In November 1574 Portuguese mariner Juan Fernández veered off course between Peru and Valparaíso and discovered these islands that now bear his name. Unlike Easter Island, there are no historical records of visits to the islands by either Polynesians or Native Americans. In following centuries the islands proved a popular stop-off for ships skirting around the Humboldt Current. Pirates sought refuge in the few bays – hunting feral goats and planting gardens to stock future visits – and traffic increased with sealers.

In the early 19th century, one island played a notorious role in Chile's independence struggle, as Spanish authorities exiled 300 criollo patriots to damp caves above San Juan Bautista after the disastrous Battle of Rancagua in 1814. The patriots in exile included Juan Egaña and Manuel de Salas, figures from the Chilean elite who would not quickly forget their cave-dwelling days.

Chile established a permanent settlement in 1877. For many years the island remained an escape-proof political prison for the newly independent country. During WWI it again played a memorable historic role, as the British naval vessels Glasgow, Kent and Orama confronted the German cruiser Dresden at Bahía Cumberland.

This Pacific outpost has made headlines in recent times for two major tragedies: first, the islands' infrastructure was badly damaged in the tsunami following the 2010 earthquake, prompting action from a charity foundation, Desafío Levantemos Chile (Together We Pick Up Chile), intent on rebuilding after the disaster. And in September 2011, a group of prominent Chilean TV journalists and crew from the morning program Buenos Días a Todos boarded a plane to the islands to film a segment on the reconstruction efforts. The plane crashed near Isla Robinson Crusoe, killing all 21 passengers, shocking the Chilean public and sending the islands into a further tailspin. The islands have since recovered, but the campaign to woo back travelers remains ongoing.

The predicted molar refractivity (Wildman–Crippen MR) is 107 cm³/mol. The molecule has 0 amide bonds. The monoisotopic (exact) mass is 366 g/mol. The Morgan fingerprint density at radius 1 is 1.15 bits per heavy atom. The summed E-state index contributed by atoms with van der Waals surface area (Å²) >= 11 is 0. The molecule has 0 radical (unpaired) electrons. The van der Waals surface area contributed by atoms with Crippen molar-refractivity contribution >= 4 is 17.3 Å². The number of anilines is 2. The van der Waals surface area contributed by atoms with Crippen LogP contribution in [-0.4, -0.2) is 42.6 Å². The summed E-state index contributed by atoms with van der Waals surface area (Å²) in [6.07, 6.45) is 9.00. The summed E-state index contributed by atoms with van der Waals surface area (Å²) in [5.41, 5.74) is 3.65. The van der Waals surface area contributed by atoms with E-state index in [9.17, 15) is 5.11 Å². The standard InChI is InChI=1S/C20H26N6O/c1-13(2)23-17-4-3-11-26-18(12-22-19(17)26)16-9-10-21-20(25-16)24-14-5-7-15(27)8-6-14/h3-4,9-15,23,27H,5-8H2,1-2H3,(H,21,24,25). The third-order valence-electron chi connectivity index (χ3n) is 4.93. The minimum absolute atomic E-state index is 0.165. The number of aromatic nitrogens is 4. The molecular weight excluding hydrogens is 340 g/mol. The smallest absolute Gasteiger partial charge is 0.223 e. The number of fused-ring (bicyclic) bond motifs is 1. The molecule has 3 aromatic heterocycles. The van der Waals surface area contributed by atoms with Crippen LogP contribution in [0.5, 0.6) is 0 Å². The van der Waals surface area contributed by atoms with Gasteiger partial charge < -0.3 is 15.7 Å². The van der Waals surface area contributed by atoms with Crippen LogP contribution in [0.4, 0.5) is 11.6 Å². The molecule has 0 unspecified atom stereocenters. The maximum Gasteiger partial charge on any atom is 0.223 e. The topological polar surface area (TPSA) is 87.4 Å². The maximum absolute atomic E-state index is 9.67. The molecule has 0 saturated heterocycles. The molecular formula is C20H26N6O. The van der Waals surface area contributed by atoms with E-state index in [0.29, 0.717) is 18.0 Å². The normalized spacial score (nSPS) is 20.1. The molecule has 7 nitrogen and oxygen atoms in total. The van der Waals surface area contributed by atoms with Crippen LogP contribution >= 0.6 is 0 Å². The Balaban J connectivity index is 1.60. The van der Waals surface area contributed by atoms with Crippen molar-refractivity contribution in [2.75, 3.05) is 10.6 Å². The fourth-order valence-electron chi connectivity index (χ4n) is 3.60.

Selkirk: the Quintessential Castaway

Más a Tierra, today known as Isla Robinson Crusoe, was the long-time home of one of the world's most famous castaways (no, not Tom Hanks or his volleyball Wilson). After ongoing disputes with his captain over the seaworthiness of the privateer Cinque Ports, Scotsman Alexander Selkirk requested to be put ashore on the island in 1704. He would spend four years and four months marooned here before his rescue. Abandonment was tantamount to a death sentence for most castaways in this day, who soon starved or shot themselves, but Selkirk adapted to his new home and endured, despite his desperate isolation.

Although the Spaniards vigorously opposed privateers in their domains, their foresight made Selkirk's survival possible. Thanks to them, unlike many small islands, Más a Tierra had abundant game. Disdaining fish, Selkirk tracked feral goats (introduced by earlier sailors), devoured their meat and dressed himself in their skins. He crippled and tamed some of the goats for easier hunting. Sea lions, feral cats and rats – the latter two European introductions – were among his other companions. Selkirk would often climb to a lookout above Bahía Cumberland (Cumberland Bay) in hope of spotting a vessel on the horizon, but not until 1708 did his savior, Commander Woodes Rogers of the British privateers Duke and Duchess, arrive with famed privateer William Dampier as his pilot. Rogers recalled his first meeting with Selkirk when the ship's men returned from shore. He called him 'a man Cloth'd in Goat-Skins, who look'd wilder than the first Owners of them.'

After signing on with Rogers and returning to Scotland, Selkirk became a celebrity and the inspiration for a rag-tag army of reality shows, theme-park rides and great literature alike. Daniel Defoe's classic Robinson Crusoe is thought to be inspired by Selkirk. Other worthy reads include Captain Woodes Rogers' A Cruising Voyage Round the World, by Selkirk's rescuer; Robinson Crusoe's Island (1969) by Ralph Lee Woodward; and Nobel Prize winner JM Coetzee's revisionist novel Foe (1986).

Traditional biography was cast away when British writer Diane Souhami made a portrait of the man through the place. Her take, Selkirk's Island, won the 2001 Whitbread Biography Award. While in the archipelago researching, Souhami became intrigued with the way the island pared down modern life, leaving what was essential. Souhami noted how Selkirk's relationship to the island he once cursed changed postrescue. 'He started calling it “my beautiful island,”' said Souhami. 'It became the major relationship in his life.'